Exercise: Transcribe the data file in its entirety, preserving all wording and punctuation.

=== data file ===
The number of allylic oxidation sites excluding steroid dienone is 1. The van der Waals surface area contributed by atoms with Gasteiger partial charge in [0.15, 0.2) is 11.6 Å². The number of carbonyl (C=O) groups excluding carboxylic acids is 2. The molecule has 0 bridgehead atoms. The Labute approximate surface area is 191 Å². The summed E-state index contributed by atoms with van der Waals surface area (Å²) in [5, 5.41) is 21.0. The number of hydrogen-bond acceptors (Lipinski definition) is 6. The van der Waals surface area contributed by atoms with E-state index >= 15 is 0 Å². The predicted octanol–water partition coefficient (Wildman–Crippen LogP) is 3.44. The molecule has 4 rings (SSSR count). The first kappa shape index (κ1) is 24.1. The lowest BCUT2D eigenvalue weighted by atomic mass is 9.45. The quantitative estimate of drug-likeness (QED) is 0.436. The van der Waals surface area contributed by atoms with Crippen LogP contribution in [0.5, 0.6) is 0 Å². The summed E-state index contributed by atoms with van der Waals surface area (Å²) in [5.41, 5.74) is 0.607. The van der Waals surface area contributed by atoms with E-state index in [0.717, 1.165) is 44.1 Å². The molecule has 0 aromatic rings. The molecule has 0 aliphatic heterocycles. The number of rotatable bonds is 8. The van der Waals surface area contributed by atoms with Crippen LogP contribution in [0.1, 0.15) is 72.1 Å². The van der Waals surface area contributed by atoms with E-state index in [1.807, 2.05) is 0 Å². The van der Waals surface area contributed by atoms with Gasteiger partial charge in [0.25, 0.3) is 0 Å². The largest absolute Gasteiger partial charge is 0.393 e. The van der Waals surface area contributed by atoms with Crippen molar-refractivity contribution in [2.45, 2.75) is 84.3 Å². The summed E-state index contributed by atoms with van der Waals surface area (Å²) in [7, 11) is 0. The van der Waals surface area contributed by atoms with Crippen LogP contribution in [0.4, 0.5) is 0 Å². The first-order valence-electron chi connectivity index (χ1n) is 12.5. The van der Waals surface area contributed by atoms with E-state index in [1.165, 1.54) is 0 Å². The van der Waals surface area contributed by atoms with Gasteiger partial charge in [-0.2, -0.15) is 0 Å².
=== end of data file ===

The number of allylic oxidation sites excluding steroid dienone is 1. The van der Waals surface area contributed by atoms with Gasteiger partial charge in [0.15, 0.2) is 11.6 Å². The number of carbonyl (C=O) groups excluding carboxylic acids is 2. The molecule has 0 bridgehead atoms. The Labute approximate surface area is 191 Å². The summed E-state index contributed by atoms with van der Waals surface area (Å²) in [5, 5.41) is 21.0. The number of hydrogen-bond acceptors (Lipinski definition) is 6. The van der Waals surface area contributed by atoms with E-state index >= 15 is 0 Å². The predicted octanol–water partition coefficient (Wildman–Crippen LogP) is 3.44. The molecule has 4 rings (SSSR count). The first kappa shape index (κ1) is 24.1. The lowest BCUT2D eigenvalue weighted by atomic mass is 9.45. The quantitative estimate of drug-likeness (QED) is 0.436. The van der Waals surface area contributed by atoms with Crippen LogP contribution in [0.5, 0.6) is 0 Å². The summed E-state index contributed by atoms with van der Waals surface area (Å²) in [5.41, 5.74) is 0.607. The van der Waals surface area contributed by atoms with E-state index in [0.717, 1.165) is 44.1 Å². The molecule has 0 aromatic rings. The molecule has 0 aliphatic heterocycles. The number of rotatable bonds is 8. The van der Waals surface area contributed by atoms with Crippen LogP contribution in [0.1, 0.15) is 72.1 Å². The van der Waals surface area contributed by atoms with E-state index in [1.807, 2.05) is 0 Å². The van der Waals surface area contributed by atoms with Gasteiger partial charge in [0.25, 0.3) is 0 Å². The largest absolute Gasteiger partial charge is 0.393 e. The van der Waals surface area contributed by atoms with Crippen molar-refractivity contribution in [2.45, 2.75) is 84.3 Å². The summed E-state index contributed by atoms with van der Waals surface area (Å²) in [7, 11) is 0. The van der Waals surface area contributed by atoms with Crippen LogP contribution in [0.4, 0.5) is 0 Å². The first-order valence-electron chi connectivity index (χ1n) is 12.5. The van der Waals surface area contributed by atoms with E-state index in [1.165, 1.54) is 0 Å². The van der Waals surface area contributed by atoms with Gasteiger partial charge in [-0.2, -0.15) is 0 Å².